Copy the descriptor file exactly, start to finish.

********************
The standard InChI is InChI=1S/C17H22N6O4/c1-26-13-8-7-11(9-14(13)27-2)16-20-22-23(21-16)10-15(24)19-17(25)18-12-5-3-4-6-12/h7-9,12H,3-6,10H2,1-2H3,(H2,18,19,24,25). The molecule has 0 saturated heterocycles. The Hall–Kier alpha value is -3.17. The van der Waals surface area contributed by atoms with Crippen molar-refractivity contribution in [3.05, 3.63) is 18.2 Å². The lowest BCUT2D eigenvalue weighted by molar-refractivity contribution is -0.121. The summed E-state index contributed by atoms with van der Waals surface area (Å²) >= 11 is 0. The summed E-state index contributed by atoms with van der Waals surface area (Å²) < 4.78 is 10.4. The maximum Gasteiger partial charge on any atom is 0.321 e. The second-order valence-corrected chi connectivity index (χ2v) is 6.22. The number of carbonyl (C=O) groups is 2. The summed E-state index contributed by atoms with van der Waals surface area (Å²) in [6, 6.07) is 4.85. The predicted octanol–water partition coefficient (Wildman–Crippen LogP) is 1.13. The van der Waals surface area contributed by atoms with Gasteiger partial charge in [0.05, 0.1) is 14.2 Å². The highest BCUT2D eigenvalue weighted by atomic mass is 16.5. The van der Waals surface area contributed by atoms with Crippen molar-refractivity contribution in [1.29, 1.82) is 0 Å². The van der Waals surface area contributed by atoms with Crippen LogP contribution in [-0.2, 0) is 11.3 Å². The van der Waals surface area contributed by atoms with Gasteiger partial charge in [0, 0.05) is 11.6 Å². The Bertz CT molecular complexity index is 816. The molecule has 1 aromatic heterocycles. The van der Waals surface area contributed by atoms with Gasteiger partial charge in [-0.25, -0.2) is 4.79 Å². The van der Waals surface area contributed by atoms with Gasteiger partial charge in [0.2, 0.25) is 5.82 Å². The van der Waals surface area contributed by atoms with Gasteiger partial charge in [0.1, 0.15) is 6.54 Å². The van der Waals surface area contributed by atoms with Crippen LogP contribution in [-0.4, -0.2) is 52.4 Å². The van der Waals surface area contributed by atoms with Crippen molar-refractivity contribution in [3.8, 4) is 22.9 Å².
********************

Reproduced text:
The standard InChI is InChI=1S/C17H22N6O4/c1-26-13-8-7-11(9-14(13)27-2)16-20-22-23(21-16)10-15(24)19-17(25)18-12-5-3-4-6-12/h7-9,12H,3-6,10H2,1-2H3,(H2,18,19,24,25). The molecule has 0 saturated heterocycles. The Hall–Kier alpha value is -3.17. The van der Waals surface area contributed by atoms with Crippen molar-refractivity contribution in [3.05, 3.63) is 18.2 Å². The lowest BCUT2D eigenvalue weighted by molar-refractivity contribution is -0.121. The summed E-state index contributed by atoms with van der Waals surface area (Å²) >= 11 is 0. The summed E-state index contributed by atoms with van der Waals surface area (Å²) < 4.78 is 10.4. The maximum Gasteiger partial charge on any atom is 0.321 e. The second-order valence-corrected chi connectivity index (χ2v) is 6.22. The number of carbonyl (C=O) groups is 2. The summed E-state index contributed by atoms with van der Waals surface area (Å²) in [6, 6.07) is 4.85. The predicted octanol–water partition coefficient (Wildman–Crippen LogP) is 1.13. The van der Waals surface area contributed by atoms with Gasteiger partial charge in [0.05, 0.1) is 14.2 Å². The highest BCUT2D eigenvalue weighted by atomic mass is 16.5. The van der Waals surface area contributed by atoms with Crippen molar-refractivity contribution in [1.29, 1.82) is 0 Å². The van der Waals surface area contributed by atoms with Crippen LogP contribution in [-0.2, 0) is 11.3 Å². The van der Waals surface area contributed by atoms with Gasteiger partial charge in [0, 0.05) is 11.6 Å². The Bertz CT molecular complexity index is 816. The molecule has 1 aromatic heterocycles. The van der Waals surface area contributed by atoms with Gasteiger partial charge in [-0.25, -0.2) is 4.79 Å². The van der Waals surface area contributed by atoms with Gasteiger partial charge in [0.2, 0.25) is 5.82 Å². The van der Waals surface area contributed by atoms with Gasteiger partial charge in [0.1, 0.15) is 6.54 Å². The van der Waals surface area contributed by atoms with Crippen LogP contribution in [-0.4, -0.2) is 52.4 Å². The van der Waals surface area contributed by atoms with Crippen molar-refractivity contribution in [3.8, 4) is 22.9 Å².